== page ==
Anthony Fauci on How Many Need to Get COVID Vaccine to See Cases Plummet

Dr. Anthony Fauci estimates that around 70 to 85 percent of Americans will need to be vaccinated against COVID-19 to see a "dramatic decrease" in cases and reach herd immunity—a state where a significant portion of a population has been inoculated against the virus thus preventing further spread.

That 70 to 85 percent level of vaccination equates to around 230 million to 279 million of the total U.S. population of 328,239,523 people.

Speaking to Newsweek, the country's leading infectious diseases expert said it is "very important to get the overwhelming majority of the people vaccinated," warning the country could otherwise be left in a "chronic state of a lower level of infection," with its ability to ultimately end the pandemic significantly hampered.

The country will start to see declining infections much before 70 to 85 percent of the population has been vaccinated, from around when 20 percent get the vaccine, Fauci told Newsweek.

"You're going to see declines in community spread way before you get to 70 to 85 percent but you won't get complete control [of the outbreak]. I think as you start vaccinating 20, 25, 30, 35, 40, 50 percent, you're going to see more diminution [of cases].

"And once you hit that level where it [portion of people vaccinated] is approaching 85 percent, you'll see a dramatic decrease [in infections] in the community," the director of the National Institute of Allergy and Infectious Diseases (NIAID) explained.

When asked by how much the pandemic could be prolonged if not enough people are willing to get the vaccine, the White House COVID-19 task force member warned that scenario "will have a significant negative impact on our ability to contain and end this pandemic."

Fauci explained: "If you don't get a substantial proportion of the people vaccinated, and you have a recalcitrant group that prevents you from achieving herd immunity, you can get into a chronic state of a lower level of infection," noting it would be at a lower level "because you've vaccinated some of the people and any vaccination is better than no vaccination.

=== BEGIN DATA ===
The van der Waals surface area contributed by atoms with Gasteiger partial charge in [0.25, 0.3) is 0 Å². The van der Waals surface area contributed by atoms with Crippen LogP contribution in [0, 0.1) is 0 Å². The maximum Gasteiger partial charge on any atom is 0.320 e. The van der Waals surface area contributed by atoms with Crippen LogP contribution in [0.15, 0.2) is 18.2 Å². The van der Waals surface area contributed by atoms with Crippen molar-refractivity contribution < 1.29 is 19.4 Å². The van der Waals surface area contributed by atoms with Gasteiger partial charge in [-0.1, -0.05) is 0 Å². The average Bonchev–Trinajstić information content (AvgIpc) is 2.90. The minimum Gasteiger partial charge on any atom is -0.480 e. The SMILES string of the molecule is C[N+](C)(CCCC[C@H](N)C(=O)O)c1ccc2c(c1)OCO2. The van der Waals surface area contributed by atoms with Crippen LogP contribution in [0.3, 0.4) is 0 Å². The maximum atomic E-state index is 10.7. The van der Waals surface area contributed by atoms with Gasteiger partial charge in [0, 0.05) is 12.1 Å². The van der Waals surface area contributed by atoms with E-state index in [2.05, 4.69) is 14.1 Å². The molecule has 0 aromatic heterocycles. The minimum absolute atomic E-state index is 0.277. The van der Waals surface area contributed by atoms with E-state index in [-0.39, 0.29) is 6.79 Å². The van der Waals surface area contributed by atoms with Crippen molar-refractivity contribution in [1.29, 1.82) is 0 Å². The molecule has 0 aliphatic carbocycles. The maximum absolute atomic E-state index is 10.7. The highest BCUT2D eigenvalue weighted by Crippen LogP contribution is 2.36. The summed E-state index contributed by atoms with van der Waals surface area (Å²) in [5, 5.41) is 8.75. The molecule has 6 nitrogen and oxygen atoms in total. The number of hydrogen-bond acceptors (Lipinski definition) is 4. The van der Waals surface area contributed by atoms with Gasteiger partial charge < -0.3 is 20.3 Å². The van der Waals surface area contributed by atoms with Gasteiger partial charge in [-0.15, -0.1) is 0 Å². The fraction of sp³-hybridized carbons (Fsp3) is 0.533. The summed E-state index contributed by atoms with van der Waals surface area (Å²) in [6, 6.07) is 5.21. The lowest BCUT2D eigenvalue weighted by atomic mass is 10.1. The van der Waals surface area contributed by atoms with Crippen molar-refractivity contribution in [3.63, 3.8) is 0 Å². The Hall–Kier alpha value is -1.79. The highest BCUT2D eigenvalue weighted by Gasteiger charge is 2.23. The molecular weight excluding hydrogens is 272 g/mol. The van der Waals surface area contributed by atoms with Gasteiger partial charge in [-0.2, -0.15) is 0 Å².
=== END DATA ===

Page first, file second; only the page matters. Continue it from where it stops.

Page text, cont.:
"But if you really wanted to get epidemic control, it would be very important to get the overwhelming majority of the people vaccinated."

At least 2,127,143 people in the U.S. have received their first dose of a COVID-19 vaccine, while 11,445,175 doses have been distributed, according to the latest report on Monday by the U.S. Centers for Disease Control and Prevention (CDC).

Vaccine hesitancy in the U.S. was reported to have dropped since September. The graphic below, provided by Statista, shows the percentage of adult Americans who would or would not get a COVID-19 vaccine if it was free and deemed safe by scientists, according to recent surveys by the Kaiser Family Foundation.

COVID vaccine hesitancy in U.S.
STATISTA

How long will it take to reach herd immunity in the U.S.?

Fauci told Newsweek: "That depends on us and what percentage of the population is willing to get vaccinated. Assuming they're willing, what are the logistic capabilities of getting that many people vaccinated—that's gonna be the issue."

The immunologist also noted it's difficult to know exactly what percentage of the population would need to be inoculated to achieve herd immunity.